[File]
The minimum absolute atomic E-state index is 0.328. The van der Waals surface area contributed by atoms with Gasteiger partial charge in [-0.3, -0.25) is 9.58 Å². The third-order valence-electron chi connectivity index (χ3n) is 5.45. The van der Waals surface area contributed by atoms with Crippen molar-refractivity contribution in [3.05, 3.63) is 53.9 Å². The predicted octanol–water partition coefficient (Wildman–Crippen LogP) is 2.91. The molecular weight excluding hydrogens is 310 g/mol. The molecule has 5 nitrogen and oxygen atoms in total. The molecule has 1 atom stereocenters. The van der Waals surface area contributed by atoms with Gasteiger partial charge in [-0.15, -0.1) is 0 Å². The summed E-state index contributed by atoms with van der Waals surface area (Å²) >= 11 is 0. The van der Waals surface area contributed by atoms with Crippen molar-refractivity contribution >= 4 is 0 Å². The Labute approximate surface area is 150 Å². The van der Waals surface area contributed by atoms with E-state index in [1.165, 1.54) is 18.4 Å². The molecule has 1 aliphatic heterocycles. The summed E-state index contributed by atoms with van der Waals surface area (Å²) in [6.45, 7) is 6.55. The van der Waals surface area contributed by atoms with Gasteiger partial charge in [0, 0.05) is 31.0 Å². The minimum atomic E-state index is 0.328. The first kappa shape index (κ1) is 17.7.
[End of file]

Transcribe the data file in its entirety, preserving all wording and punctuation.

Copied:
The minimum absolute atomic E-state index is 0.328. The van der Waals surface area contributed by atoms with Gasteiger partial charge in [-0.3, -0.25) is 9.58 Å². The third-order valence-electron chi connectivity index (χ3n) is 5.45. The van der Waals surface area contributed by atoms with Crippen molar-refractivity contribution in [3.05, 3.63) is 53.9 Å². The predicted octanol–water partition coefficient (Wildman–Crippen LogP) is 2.91. The molecular weight excluding hydrogens is 310 g/mol. The molecule has 5 nitrogen and oxygen atoms in total. The molecule has 1 atom stereocenters. The van der Waals surface area contributed by atoms with Gasteiger partial charge in [-0.15, -0.1) is 0 Å². The summed E-state index contributed by atoms with van der Waals surface area (Å²) >= 11 is 0. The van der Waals surface area contributed by atoms with Crippen molar-refractivity contribution >= 4 is 0 Å². The Labute approximate surface area is 150 Å². The van der Waals surface area contributed by atoms with E-state index in [1.165, 1.54) is 18.4 Å². The molecule has 1 aliphatic heterocycles. The summed E-state index contributed by atoms with van der Waals surface area (Å²) in [6.45, 7) is 6.55. The van der Waals surface area contributed by atoms with Gasteiger partial charge in [0, 0.05) is 31.0 Å². The minimum atomic E-state index is 0.328. The first kappa shape index (κ1) is 17.7.